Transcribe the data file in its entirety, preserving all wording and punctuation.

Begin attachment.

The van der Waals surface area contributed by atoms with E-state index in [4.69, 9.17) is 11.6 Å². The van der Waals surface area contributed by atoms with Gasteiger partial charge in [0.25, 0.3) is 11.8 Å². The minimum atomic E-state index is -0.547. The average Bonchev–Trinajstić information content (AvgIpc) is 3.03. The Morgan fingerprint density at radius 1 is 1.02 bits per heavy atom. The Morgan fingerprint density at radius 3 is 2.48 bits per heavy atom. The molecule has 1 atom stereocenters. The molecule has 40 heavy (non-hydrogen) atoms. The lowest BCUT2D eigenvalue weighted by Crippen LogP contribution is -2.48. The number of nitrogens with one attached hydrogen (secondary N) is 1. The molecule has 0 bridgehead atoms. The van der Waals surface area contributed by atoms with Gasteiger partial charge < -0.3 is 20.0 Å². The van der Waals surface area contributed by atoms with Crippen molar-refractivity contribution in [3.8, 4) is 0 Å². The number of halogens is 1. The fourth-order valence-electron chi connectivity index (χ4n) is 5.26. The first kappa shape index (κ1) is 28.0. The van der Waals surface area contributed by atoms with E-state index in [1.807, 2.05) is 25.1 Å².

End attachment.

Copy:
The van der Waals surface area contributed by atoms with E-state index in [4.69, 9.17) is 11.6 Å². The van der Waals surface area contributed by atoms with Gasteiger partial charge in [0.25, 0.3) is 11.8 Å². The minimum atomic E-state index is -0.547. The average Bonchev–Trinajstić information content (AvgIpc) is 3.03. The Morgan fingerprint density at radius 1 is 1.02 bits per heavy atom. The Morgan fingerprint density at radius 3 is 2.48 bits per heavy atom. The molecule has 1 atom stereocenters. The molecule has 40 heavy (non-hydrogen) atoms. The lowest BCUT2D eigenvalue weighted by Crippen LogP contribution is -2.48. The number of nitrogens with one attached hydrogen (secondary N) is 1. The molecule has 0 bridgehead atoms. The van der Waals surface area contributed by atoms with Gasteiger partial charge < -0.3 is 20.0 Å². The van der Waals surface area contributed by atoms with Crippen molar-refractivity contribution in [3.8, 4) is 0 Å². The number of halogens is 1. The fourth-order valence-electron chi connectivity index (χ4n) is 5.26. The first kappa shape index (κ1) is 28.0. The van der Waals surface area contributed by atoms with E-state index in [1.807, 2.05) is 25.1 Å².